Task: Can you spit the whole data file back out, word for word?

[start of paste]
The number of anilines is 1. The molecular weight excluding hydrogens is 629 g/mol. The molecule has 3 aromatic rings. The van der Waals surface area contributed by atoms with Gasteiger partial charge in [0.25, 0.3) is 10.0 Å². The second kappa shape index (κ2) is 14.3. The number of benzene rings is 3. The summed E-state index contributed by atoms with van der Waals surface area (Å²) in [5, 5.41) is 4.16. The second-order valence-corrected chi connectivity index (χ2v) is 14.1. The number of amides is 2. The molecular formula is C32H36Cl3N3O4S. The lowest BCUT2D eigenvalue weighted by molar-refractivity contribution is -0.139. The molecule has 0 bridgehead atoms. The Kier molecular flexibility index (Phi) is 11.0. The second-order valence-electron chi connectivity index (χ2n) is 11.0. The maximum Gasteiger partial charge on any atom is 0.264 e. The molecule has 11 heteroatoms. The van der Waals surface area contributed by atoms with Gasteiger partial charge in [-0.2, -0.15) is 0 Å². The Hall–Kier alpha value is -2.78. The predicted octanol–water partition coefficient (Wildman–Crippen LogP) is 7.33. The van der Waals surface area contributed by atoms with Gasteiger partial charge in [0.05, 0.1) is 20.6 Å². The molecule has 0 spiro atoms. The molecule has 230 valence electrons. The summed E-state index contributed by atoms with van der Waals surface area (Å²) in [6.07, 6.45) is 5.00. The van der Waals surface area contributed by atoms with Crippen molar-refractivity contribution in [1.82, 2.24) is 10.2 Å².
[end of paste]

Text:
The number of anilines is 1. The molecular weight excluding hydrogens is 629 g/mol. The molecule has 3 aromatic rings. The van der Waals surface area contributed by atoms with Gasteiger partial charge in [0.25, 0.3) is 10.0 Å². The second kappa shape index (κ2) is 14.3. The number of benzene rings is 3. The summed E-state index contributed by atoms with van der Waals surface area (Å²) in [5, 5.41) is 4.16. The second-order valence-corrected chi connectivity index (χ2v) is 14.1. The number of amides is 2. The molecular formula is C32H36Cl3N3O4S. The lowest BCUT2D eigenvalue weighted by molar-refractivity contribution is -0.139. The molecule has 0 bridgehead atoms. The Kier molecular flexibility index (Phi) is 11.0. The second-order valence-electron chi connectivity index (χ2n) is 11.0. The maximum Gasteiger partial charge on any atom is 0.264 e. The molecule has 11 heteroatoms. The van der Waals surface area contributed by atoms with Gasteiger partial charge in [-0.2, -0.15) is 0 Å². The Hall–Kier alpha value is -2.78. The predicted octanol–water partition coefficient (Wildman–Crippen LogP) is 7.33. The van der Waals surface area contributed by atoms with Gasteiger partial charge in [0.05, 0.1) is 20.6 Å². The molecule has 0 spiro atoms. The molecule has 230 valence electrons. The summed E-state index contributed by atoms with van der Waals surface area (Å²) in [6.07, 6.45) is 5.00. The van der Waals surface area contributed by atoms with Crippen molar-refractivity contribution in [1.82, 2.24) is 10.2 Å².